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NYC Commercial Real Estate Sales Fell By Over 50% To Start The Year

Sales volumes in New York City commercial real estate slowed across asset classes during the first quarter of this year as economic tensions and uncertainty reverberated throughout the market.

Hyundai Motor Group's $273.5M purchase of 15 Laight St. was the biggest sale in New York City in Q1.

There were $2.2B worth of investment sales across 108 properties in New York City in the first quarter of 2023, representing a 59% decline across the trailing four-quarter average and a 53% decrease from the previous quarter, according to new Avison Young data provided to Bisnow.

The lackluster quarter puts 2023 on pace to be the slowest year in the city's investment sales market since 2009. Although the first quarter of any year is normally quiet compared to other quarters, there is little indication that the pace might pick up during the rest of the year, Avison Young Tri-State Investment Sales Group Head James Nelson said.

“This just pushes us out further,” he said. “I can’t see where all of a sudden we're going to have a sharp increase in sales volumes in the second quarter, especially with the bank failures. There’s just more uncertainty.”

Most of the investment sales in the quarter were on the smaller side. Just three properties — two multifamily buildings and one office — traded for more than $100M in the quarter.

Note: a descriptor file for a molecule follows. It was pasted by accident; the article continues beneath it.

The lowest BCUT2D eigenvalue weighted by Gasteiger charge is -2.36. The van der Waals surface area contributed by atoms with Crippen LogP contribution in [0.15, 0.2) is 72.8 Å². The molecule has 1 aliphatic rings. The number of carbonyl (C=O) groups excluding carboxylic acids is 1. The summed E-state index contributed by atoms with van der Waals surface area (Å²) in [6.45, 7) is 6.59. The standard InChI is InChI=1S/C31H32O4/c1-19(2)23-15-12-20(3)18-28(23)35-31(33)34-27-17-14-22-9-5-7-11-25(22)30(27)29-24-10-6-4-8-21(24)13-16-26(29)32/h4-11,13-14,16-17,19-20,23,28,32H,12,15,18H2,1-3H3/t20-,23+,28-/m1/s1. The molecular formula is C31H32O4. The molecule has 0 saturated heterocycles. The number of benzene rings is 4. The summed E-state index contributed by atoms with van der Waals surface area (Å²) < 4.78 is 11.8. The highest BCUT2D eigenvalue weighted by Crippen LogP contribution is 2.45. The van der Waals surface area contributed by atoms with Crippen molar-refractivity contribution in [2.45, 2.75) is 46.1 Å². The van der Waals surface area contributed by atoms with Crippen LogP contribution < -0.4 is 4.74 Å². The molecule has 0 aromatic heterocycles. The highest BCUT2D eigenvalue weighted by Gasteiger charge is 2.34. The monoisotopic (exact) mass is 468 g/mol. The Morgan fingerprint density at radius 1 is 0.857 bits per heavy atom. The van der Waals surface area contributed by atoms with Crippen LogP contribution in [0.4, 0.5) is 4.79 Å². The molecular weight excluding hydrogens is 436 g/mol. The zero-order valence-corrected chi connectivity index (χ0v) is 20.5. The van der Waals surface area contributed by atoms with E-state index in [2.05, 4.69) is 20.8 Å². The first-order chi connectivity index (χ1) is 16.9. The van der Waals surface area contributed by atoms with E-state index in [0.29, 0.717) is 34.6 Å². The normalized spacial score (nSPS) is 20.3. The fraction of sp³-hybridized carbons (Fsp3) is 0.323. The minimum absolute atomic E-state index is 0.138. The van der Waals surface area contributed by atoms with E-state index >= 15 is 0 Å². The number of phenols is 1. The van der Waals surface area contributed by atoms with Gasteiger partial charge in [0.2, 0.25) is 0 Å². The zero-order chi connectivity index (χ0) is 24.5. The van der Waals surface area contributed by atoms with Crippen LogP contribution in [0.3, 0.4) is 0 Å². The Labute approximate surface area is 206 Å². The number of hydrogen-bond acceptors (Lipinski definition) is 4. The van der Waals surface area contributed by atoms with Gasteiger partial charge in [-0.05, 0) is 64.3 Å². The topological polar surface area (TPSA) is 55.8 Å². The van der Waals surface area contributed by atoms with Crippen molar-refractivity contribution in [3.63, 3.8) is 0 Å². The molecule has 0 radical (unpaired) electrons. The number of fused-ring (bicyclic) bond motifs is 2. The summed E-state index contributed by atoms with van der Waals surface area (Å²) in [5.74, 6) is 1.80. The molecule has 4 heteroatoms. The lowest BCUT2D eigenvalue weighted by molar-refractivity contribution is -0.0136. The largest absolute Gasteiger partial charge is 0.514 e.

The largest Manhattan office transaction was Hyundai Motor Group's purchase of 15 Laight St., an eight-story redevelopment in Tribeca, from Vanbarton Group for $273.5M. The second-largest was 149 Madison Ave., which Columbia Property Trust sold at a loss for $77M, nearly $11M less than it paid before embarking on a renovation. 

Despite being the asset class that investors have been most bullish on in Manhattan for the past year, the borough’s multifamily market saw a 77% decline in its trailing four-quarter average for sales volume. Approximately 22 sales went through totaling $430M, with cap rates rising over half a percentage point to 5.2%.

The two largest multifamily sales, 408 East 92nd St. and 550 West 54th St., fetched $115M and $100M, respectively, but the third-biggest sale, that of the 47-unit 217 Thompson St., was for just $31.5M.

On the retail side, the Dyson family’s $60M purchase of 155 Mercer St. led the pack, and the next biggest retail sales were 2139-59 Broadway, which sold for $37M, and the $16.25M sale of 603 Fifth Ave. 

Meanwhile, there was a 60% drop in the trailing four-quarter average for land sales, with a total of four transactions during Q1.

“I would say the land sales that took place were either sold to end users or as assemblages,” Nelson said. “We haven’t seen any land sales for rental. Without 421-a, there’s been a huge slowdown.”

Disagreement over sales prices continues to depress sale volumes, Nelson said, and ongoing economic uncertainty and the Federal Reserve's restrictive interest rate campaign provide little reason for short-term optimism.

While defaults and discounts are on the rise, distress and forced sales will likely only show up during Q3 or even later as owners run out of equity in the face of refinancing deals, Nelson said.

“We are seeing some distress with sales, you do read about that happening,” Nelson said, adding that the contagion is concentrated in the office sector but is also spreading to multifamily because of financing conditions. “It would not surprise me if we start seeing more of those forced sales, but I don’t think there’s going to be a meaningful impact in Q2 because a lot of buyers and sellers are still prolonging decision-making.”